However, while it is likely that maternal state in the time leading up to egg production influenced early offspring traits, it is not possible to rule out the influence of genetic effects. Indeed, the fact that offspring fathered by precocious parr had a higher body condition at the time of first feeding indicates that genetic effects can also play a role in egg resource utilization, since fathers play no role in egg provisioning. There is evidence from other studies that life history variation in salmon is partially under genetic control (Páez et al., 2010, 2011a,b), but it is also known that the early performance of the fish is influenced by non-genetic (parental and environmental) factors (Dodson et al., 2013), so further research is needed to partition these contributions to early offspring traits.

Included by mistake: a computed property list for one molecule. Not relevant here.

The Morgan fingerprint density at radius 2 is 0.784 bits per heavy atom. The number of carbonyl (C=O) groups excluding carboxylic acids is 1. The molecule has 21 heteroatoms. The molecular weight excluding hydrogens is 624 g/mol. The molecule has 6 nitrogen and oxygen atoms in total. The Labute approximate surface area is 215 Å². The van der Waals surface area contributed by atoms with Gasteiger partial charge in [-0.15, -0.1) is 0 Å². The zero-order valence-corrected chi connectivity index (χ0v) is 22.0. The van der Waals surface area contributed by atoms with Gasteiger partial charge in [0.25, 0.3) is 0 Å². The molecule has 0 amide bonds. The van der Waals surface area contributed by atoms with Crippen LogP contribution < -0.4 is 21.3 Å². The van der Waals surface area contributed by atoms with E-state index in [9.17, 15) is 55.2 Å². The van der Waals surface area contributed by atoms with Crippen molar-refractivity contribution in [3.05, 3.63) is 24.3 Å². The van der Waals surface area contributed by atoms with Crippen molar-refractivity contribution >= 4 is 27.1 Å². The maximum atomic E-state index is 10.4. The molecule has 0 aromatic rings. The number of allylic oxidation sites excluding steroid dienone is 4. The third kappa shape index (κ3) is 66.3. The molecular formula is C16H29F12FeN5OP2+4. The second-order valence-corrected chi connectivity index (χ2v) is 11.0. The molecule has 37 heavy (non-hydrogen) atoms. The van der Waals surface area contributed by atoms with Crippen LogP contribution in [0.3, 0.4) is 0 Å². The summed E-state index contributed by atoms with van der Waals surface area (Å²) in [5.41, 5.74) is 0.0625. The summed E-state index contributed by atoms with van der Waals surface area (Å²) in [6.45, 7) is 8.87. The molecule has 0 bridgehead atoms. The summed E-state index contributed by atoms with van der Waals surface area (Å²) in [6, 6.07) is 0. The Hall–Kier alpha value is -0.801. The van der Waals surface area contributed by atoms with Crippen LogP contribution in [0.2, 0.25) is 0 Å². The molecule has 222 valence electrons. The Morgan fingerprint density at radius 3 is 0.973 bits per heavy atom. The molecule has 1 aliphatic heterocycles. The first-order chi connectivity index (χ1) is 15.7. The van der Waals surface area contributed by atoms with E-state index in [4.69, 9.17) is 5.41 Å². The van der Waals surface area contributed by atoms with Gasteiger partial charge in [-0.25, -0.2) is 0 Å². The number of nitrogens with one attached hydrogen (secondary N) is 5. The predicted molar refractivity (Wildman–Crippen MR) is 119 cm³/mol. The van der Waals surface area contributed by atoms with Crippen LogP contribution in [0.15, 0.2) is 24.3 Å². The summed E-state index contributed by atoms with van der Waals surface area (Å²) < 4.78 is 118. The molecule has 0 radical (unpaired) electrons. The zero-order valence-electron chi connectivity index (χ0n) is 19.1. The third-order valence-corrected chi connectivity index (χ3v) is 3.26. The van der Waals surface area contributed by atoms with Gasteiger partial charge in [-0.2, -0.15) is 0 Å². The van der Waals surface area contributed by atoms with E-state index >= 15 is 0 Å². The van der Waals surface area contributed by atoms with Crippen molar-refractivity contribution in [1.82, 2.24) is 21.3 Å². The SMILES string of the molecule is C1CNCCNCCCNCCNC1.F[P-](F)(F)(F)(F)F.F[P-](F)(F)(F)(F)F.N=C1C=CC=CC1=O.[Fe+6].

There is a growing body of literature that suggests that non-genetic influences on offspring phenotype may also arise as a consequence of the conditions that parents of both sexes experienced in their own early life (Taborsky, 2006; Burton et al., 2013b; Burton and Metcalfe, 2014). In this study we found that offspring traits were related to the early life, as well as the pre-reproductive period of the parents. Indeed, the relative importance of the parents' early and later life in predicting offspring traits shifted as the offspring became older. The time spent by the mother at sea prior to reproduction was more important in predicting features of offspring early development (e.g. egg mass, mass and condition at first feeding), whereas by the time that the fry had been feeding on exogenous food for 4 months, the early life history of the mother in fresh water was a better predictor of offspring traits. Thus mothers that were faster to develop in fresh water (migrating to sea at 2 years rather than 3 years of age) produced offspring that had higher maximal metabolic rates and aerobic scopes and that grew faster; some fry traits were also affected (but to a lesser extent) by an interaction between maternal life history and the early life history of the father (i.e. time spent in fresh water).